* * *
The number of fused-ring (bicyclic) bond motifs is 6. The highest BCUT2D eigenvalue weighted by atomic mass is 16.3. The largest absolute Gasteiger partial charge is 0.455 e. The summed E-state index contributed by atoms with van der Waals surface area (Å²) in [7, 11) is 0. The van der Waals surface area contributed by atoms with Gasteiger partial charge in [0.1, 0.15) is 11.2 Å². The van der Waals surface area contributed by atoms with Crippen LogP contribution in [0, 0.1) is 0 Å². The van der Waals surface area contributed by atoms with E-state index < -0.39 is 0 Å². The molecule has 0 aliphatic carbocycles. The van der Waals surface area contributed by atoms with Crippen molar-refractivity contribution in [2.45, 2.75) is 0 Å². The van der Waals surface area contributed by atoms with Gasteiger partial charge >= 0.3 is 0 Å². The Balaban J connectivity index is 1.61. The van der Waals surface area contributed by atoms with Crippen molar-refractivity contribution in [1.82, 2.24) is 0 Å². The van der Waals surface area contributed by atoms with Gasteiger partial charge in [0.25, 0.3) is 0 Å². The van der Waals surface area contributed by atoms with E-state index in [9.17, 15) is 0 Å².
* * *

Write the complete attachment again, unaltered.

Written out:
The number of fused-ring (bicyclic) bond motifs is 6. The highest BCUT2D eigenvalue weighted by atomic mass is 16.3. The largest absolute Gasteiger partial charge is 0.455 e. The summed E-state index contributed by atoms with van der Waals surface area (Å²) in [7, 11) is 0. The van der Waals surface area contributed by atoms with Gasteiger partial charge in [0.1, 0.15) is 11.2 Å². The van der Waals surface area contributed by atoms with Crippen LogP contribution in [0, 0.1) is 0 Å². The van der Waals surface area contributed by atoms with E-state index < -0.39 is 0 Å². The molecule has 0 aliphatic carbocycles. The van der Waals surface area contributed by atoms with Crippen molar-refractivity contribution in [2.45, 2.75) is 0 Å². The van der Waals surface area contributed by atoms with Gasteiger partial charge >= 0.3 is 0 Å². The Balaban J connectivity index is 1.61. The van der Waals surface area contributed by atoms with Crippen molar-refractivity contribution in [1.82, 2.24) is 0 Å². The van der Waals surface area contributed by atoms with Gasteiger partial charge in [0.25, 0.3) is 0 Å². The van der Waals surface area contributed by atoms with E-state index in [9.17, 15) is 0 Å².